Its unlikely because Optical Telescopes rely on somewhat precise pieces of equipment such as lenses which are not known for their 'year-round' hardiness.

    Speaking from experience, line-of-sight laser communications systems can be a right-royal pain to keep maintained when they are within meters.

    I don't know for sure, but I would image that initial targetting of your telescope would be a very tricky operation (and you know that sat dishes are hard enough). And then, once installed, the fixings would need to be exceptionally heavy-duty to hold the telescope on target during gales etc.
  • AFAIK the higher frequency electromagnetic radiation you use, the more susceptable the signal is to physical interference (although the energy "particles" dissipate less so that it can have a more reliable signal over further distances.) I somehow doubt we would ever see HDTV coming in via telescope, unless of course you can find a cure for bad weather.

    I only recently started taking chemistry courses though, somebody correct me if I am wrong.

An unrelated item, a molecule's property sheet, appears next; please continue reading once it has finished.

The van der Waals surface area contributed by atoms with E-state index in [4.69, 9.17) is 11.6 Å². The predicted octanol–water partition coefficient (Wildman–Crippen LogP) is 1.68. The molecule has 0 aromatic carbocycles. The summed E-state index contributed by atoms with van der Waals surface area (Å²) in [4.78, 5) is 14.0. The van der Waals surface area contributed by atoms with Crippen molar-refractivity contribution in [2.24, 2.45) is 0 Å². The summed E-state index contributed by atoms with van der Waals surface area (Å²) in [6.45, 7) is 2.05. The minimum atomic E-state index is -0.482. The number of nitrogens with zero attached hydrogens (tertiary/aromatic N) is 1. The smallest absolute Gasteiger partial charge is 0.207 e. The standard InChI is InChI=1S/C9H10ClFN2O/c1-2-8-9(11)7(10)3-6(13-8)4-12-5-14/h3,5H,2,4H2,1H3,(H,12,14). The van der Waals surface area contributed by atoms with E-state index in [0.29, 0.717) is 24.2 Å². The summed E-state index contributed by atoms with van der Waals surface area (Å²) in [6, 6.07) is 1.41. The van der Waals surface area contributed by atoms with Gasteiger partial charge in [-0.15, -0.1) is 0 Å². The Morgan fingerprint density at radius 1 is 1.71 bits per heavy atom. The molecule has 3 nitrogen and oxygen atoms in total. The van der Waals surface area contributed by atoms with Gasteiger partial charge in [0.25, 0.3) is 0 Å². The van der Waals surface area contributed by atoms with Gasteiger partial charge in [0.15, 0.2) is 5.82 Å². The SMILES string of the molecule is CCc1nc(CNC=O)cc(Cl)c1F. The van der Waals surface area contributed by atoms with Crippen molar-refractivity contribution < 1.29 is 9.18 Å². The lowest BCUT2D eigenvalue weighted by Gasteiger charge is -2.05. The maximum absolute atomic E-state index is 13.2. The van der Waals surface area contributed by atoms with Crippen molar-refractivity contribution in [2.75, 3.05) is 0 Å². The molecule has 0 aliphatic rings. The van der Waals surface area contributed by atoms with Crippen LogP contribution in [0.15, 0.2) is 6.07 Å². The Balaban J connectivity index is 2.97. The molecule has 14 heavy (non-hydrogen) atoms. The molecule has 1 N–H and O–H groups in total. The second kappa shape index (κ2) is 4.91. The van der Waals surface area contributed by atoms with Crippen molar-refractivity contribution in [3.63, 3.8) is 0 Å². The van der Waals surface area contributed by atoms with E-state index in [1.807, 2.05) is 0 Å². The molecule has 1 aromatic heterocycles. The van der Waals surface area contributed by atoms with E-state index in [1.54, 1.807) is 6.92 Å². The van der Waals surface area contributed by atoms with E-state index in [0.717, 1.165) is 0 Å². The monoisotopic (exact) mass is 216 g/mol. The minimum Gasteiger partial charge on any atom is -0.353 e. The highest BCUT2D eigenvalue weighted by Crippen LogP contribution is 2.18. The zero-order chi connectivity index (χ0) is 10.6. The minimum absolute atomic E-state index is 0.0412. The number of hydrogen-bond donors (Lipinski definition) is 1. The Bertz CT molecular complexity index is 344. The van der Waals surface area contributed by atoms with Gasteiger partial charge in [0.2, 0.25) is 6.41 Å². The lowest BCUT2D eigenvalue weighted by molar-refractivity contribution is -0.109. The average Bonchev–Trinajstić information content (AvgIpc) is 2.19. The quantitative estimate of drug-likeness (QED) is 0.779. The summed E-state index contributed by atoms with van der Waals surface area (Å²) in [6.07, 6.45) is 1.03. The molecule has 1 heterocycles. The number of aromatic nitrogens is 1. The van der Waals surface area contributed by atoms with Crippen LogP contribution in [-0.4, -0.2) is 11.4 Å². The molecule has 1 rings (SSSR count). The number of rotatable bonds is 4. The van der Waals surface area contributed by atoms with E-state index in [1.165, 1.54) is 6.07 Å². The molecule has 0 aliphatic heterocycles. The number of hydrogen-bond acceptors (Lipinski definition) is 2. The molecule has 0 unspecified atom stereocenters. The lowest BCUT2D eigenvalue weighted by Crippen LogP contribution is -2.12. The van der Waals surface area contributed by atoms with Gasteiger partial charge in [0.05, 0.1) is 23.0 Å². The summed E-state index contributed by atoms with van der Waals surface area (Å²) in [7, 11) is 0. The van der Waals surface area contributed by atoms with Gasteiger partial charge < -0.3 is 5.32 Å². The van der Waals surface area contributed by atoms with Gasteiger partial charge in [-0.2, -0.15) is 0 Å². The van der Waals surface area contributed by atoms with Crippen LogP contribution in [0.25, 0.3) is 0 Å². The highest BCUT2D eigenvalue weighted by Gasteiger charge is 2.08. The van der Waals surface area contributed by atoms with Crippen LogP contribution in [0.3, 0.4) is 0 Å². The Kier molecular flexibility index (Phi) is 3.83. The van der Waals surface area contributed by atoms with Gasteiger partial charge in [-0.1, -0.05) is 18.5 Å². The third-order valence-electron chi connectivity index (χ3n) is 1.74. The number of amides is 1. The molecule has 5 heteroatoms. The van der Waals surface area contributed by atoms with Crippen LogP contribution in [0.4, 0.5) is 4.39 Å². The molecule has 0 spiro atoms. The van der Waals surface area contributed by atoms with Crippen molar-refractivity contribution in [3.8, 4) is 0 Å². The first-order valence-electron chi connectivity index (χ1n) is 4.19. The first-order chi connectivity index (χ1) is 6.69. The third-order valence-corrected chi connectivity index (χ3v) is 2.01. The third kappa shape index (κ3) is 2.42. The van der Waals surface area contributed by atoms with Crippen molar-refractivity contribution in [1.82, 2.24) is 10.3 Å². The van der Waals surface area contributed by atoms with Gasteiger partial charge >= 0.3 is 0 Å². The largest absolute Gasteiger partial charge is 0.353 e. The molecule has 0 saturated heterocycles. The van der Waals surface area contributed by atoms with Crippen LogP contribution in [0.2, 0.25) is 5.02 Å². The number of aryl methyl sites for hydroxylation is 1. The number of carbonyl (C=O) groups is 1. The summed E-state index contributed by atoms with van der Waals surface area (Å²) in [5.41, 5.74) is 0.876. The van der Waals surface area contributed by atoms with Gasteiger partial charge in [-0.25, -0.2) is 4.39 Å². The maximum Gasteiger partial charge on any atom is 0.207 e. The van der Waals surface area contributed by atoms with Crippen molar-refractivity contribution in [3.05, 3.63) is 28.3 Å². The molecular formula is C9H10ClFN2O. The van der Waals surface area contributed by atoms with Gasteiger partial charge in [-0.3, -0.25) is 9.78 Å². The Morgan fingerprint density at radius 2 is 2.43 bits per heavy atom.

• Then how to you explain that both radio waves (low frequency) and x-rays/gamma rays (high frequency) can pass through most solids but visible light cannot?

      Maybe the high energy of high frequency waves can just ram them through most things?
  • Typical (Score:5, Insightful)

    by Anonymous Coward on Tuesday November 16, 2004 @01:37AM (#10827307)

    Here's a story about an ambitious plan to build a laser-based interplanetary communications network and the only thing the story submitter is concerned with is how this will influence his TV reception.

    This, my friends, is why the human race is doomed. Here on slashdot, where we care more about science than most people, all some people can think about is how a new technological advancement can facilitate the transmission of market-research-constructed-SitComs or advertisements for the latest yuppie gizmo to their home.

    • Jeez Loise (Score:2, Interesting)

      by Sai Babu ( 827212 )
      Why use LASER?

      With a laser, The beamwidth is small allowing a greater energy density. See geometry [].
      One drawback that may come to mind aiming. This is easy to get around if you have an active target, say a LASER signal from the Earth.
      The information carying capacity of a radio (or LASER) signal =
      POWER * BANDWIDTH. Power = energy * time.
      With a narrow beamwidth you've increased the power*bandwidth. Think of a rectangle. Bandwidth is the length, power the height. The area in the rectangle is available for
  • by ArbitraryConstant ( 763964 ) on Tuesday November 16, 2004 @01:37AM (#10827309) Homepage
    One of the limitations for geosynchronous satelites is that their proximity to each other is limited due to the unavoidable spread of the signal. Shorter wavelength means a tighter signal, which means more satelites.